Dentist spills beans on whether diet drinks are just as bad for teeth as sugar

A dentist has dished the dirt on whether diet drinks containing sweeteners are actually better for your teeth than the sugar-laden alternative.

Anna Peterson surprised many people when she revealed that, actually, both options can lead to tooth decay.

Responding to a follower’s question on her @annapetersondental TikTok account, Anna says: “So we know that sugary drinks are bad for you because sugar causes tooth decay.”

“And this is done by the bacteria in the mouth feeding on the sugars and excreting acids onto the tooth which causes tooth decay.

“But diet drinks are very acidic and this acidity dissolves the enamel of the tooth, weakens the enamel, and in turn causes cavities.”

The dentist explains what happens when you drink diet pop

The dentist then offers some recommendations for people who enjoy drinking acidic drinks.

She says: “The first thing you can do is drink them through a straw.”

The dentist also recommends not sipping on them throughout the day instead of trying to “drink them all in one go”.

“And thirdly, have them with a meal because when you’re having a meal it’s an acid attack anyway,” she continues.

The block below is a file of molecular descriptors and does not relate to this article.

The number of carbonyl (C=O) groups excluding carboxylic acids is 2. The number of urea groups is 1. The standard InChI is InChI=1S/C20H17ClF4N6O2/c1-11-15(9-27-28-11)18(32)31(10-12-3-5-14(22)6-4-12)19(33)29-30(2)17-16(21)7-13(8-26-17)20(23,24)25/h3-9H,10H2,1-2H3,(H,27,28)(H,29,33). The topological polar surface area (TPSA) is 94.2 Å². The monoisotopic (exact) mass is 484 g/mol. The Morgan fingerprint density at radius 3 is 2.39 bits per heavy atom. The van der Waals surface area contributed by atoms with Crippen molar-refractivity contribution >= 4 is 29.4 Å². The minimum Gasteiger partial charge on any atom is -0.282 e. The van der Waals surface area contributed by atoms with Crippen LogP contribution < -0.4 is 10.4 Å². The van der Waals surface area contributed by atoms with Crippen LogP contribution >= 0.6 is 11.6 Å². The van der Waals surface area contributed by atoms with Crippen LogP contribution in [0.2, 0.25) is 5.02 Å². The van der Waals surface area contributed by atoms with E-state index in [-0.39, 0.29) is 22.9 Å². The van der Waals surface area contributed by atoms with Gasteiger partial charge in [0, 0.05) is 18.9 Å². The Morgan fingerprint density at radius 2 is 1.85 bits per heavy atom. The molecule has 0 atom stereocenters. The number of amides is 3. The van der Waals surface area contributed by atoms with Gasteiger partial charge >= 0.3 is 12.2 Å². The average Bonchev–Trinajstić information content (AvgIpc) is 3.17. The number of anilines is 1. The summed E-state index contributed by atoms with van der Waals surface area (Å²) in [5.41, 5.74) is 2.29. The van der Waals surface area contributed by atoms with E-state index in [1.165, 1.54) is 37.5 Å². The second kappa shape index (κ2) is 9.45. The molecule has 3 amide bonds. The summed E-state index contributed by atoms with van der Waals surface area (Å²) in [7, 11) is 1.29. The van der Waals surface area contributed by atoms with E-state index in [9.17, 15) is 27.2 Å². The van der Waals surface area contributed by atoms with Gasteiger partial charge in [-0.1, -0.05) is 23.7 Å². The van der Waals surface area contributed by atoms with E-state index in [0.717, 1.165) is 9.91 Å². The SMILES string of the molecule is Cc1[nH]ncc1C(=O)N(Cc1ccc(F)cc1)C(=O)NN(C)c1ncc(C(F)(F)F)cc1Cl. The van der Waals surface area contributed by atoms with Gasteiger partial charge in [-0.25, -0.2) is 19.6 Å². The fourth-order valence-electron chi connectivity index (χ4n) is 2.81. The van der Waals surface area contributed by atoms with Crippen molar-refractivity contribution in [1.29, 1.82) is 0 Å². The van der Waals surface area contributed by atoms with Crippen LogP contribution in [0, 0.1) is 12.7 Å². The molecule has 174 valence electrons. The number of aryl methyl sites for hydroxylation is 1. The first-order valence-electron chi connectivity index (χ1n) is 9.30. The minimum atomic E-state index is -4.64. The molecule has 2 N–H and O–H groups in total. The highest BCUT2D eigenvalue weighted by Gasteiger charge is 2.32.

Finally, Anna says the most important thing, of course, is to “brush twice a day with a fluoride toothpaste”.

Signs of gum disease include bleeding, red, swollen gum and bad breath
Signs of gum disease include bleeding, red, swollen gum and bad breath

The video has been watched more than 20,000 times since it was uploaded on July 29 and many people admitted they found it difficult to drink plain water.

One user said: “Is no added sugar squash drinks really bad to drink throughout the day? I don’t tend to drink much if I have pure water.”

Another user said: “I have to wonder why in my entire life no dentist ever seemed too interested in explaining this to me.”

Bottle with energy drink
Diet drinks can be very acidic which is bad for teeth

“Thank you so much for the reply! I’m definitely going to drink fewer fizzy drinks now,” commented the woman who asked the question.

Water is cheap and healthy and has no calories and contains no sugars that can damage teeth.

According to the NHS, if you struggle to drink water then tea, fruit tea, or coffee (without added sugar) can also be healthy and it also recommends drinking an unsweetened glass of low-fat milk.

The health service also suggests drinking no more than 150ml of fruit juice or smoothies a day because they are high in sugar.

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